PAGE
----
Bus Tour Denali National Park

Choose Your Adventure

Do you already know what bus trip you want? Head over to our concessionaire’s website. They manage most of the buses in the park (both narrated and non-narrated types), and you’ll reserve your tickets through them. 

Otherwise, read the rest of this page to decide which bus is for you.

Know Before You Come

There is only one road in Denali. Private vehicles can drive a small part of it, but most of the road is open only to bus traffic.

Bus trips are available only in summer (roughly mid-May through mid-September). All bus trips are operated by a private company with a contract to do so – not by the National Park Service. 

Advance reservations aren’t always necessary, but are strongly encouraged if you are only visiting for a short time (less than 2 full days).


There is only one road through Denali National Park, which until milestone 15 is freely accessible to traffic. After the fifteenth mile, the park road is unpaved and private vehicles are forbidden. If you want to go further into the park you can use the green shuttle buses or beige tour buses. These buses run from late May or early June to September (weather permitting).

The shuttle buses run four different routes and depart frequently and according to fixed times at the Wilderness Access Center to Toklat River (total duration: 6.5 hours return), Eielson Visitor Center (8 hours return), Wonder Lake (11 hours return) and Kantishna (13 hours return). You have to pay for these buses; the price depends on the route. We advise you to book in advance. In the high season it is possible that the buses become fully booked for several days. Half of the places can be reserved well in advance, the other half is released two days before the departure date. More information about shuttle buses can be found at:nps.gov. Once you are in possession of a ticket, you can board and disembark anywhere on that bus route. Please note that food and drinks are not available on board the bus. The driver is not officially a guide, but often tells a few things about the environment.

Besides the shuttle buses there are the so called tour buses. These are a lot more pricey and need to be reserved in advance. The buses run a fixed route and you can not get on and off the road, as is the case with the shuttles. The bus driver is at the same time your guide: he tells extensively on the way about the history, geology and flora and fauna of the area. Snacks, coffee / tea and lunches are often included in the tour bus price. There are three different tours: the Denali Natural History Tour (5 hours), Tundra Wilderness Tour (8 hours) and the Kantishna Experience (13 hours).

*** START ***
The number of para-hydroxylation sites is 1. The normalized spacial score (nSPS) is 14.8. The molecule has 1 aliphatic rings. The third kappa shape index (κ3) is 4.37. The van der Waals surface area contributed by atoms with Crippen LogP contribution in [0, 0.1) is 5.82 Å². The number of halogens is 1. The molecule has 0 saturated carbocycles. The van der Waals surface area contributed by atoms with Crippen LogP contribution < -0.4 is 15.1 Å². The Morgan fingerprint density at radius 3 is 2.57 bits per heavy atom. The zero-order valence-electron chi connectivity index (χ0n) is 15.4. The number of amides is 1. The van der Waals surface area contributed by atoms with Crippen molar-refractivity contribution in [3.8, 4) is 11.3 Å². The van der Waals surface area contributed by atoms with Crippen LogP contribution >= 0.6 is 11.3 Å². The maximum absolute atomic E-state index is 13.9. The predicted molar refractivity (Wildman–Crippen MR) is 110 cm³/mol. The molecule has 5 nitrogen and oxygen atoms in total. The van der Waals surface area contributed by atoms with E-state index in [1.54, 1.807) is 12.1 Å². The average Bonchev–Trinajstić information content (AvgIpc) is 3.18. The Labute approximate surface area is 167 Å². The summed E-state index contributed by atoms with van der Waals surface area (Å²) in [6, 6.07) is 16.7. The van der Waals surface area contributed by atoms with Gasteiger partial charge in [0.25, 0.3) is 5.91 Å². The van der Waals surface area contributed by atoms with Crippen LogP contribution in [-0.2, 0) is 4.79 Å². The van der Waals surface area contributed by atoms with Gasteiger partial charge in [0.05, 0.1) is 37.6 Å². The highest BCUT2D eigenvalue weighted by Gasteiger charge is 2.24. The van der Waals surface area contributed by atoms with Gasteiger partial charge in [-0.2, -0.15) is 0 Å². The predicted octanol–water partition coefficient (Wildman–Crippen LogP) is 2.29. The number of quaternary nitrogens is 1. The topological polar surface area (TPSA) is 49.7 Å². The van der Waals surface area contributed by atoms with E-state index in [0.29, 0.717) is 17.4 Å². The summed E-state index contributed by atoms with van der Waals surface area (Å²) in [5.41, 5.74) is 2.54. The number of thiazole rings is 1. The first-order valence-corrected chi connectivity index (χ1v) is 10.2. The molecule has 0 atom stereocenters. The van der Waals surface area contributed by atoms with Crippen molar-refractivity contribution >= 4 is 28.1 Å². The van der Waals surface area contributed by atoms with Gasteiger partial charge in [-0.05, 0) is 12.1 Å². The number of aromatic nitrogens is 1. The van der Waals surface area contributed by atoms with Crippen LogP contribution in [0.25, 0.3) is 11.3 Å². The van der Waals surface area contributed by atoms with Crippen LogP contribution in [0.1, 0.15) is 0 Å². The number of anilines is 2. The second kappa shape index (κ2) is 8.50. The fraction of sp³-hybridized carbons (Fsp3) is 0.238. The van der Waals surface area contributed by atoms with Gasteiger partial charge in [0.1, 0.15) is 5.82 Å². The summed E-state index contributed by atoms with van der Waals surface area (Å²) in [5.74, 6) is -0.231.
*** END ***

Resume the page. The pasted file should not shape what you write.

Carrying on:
Finally, there are the camper buses. These buses have more space for luggage and are equipped for the transport of backpackers, walkers, campers and cyclists. You must also make reservations for these buses. This can be done in advance, but also on site at the Wilderness Access Center. You also need to have a backcountry ride or a camping ticket. The buses run from the beginning of June to mid-September. In May, the groups mentioned can use the green shuttle buses. If you camp in Denali national Park, you can buy the TEK pass. With this you can use the shuttle bus that stops in front of the campsite for two to three days. Once you are camping with the camper, you can not use the camper anymore. There is a minimum stay of three nights for RV sites on the campsites.

Which Bus Do I Choose?

While simplistic, this matrix may help you decide which bus trip is right for you.

Beyond Buses: Recommended Itineraries

Planning a trip to Denali can be a big undertaking! Just getting to the park can take quite a while, and it is distinctly different from many national parks, so even seasoned park travelers can be unsure how to plan their trip.

Use the simplistic table below to start thinking about what might work well for you, given the amount of time you’ll be here. There are plenty of other things to do than what is listed below – this is just a starting point.

Why Buses?

Beyond the Savage River Check Station at mile 15 of the Park Road, you’ll need to be on a bus, bicycle, or on foot. 

Prior to the 1972 completion of the George Parks Highway (Alaska Route 3), which is the main travel artery into interior Alaska, visitation to Denali National Park and Preserve was fairly low. Anticipation of major increases in traffic resulting from a direct route to the park prompted park officials to implement a mass transit system beyond Mile 15 on the Denali Park Road. To provide for visitor access and enjoyment of the world class resources, our concessioner, Doyon/ARAMARK Joint Venture, offers several types of bus services along the park road.

Extending 92 miles from the park entrance to its terminus in the old mining community of Kantishna, this mostly-gravel road traverses boreal forests and sub-arctic tundra. Crossing rolling mountainsides and sheer cliffs, the road meanders through scenic vistas and prime wildlife viewing areas.

By riding a bus, you help to reduce traffic congestion and to protect the natural resources of the park. Even more information on how the park road is managed, as it relates to vehicle traffic, can be found in the Denali Park Road Vehicle Management Plan.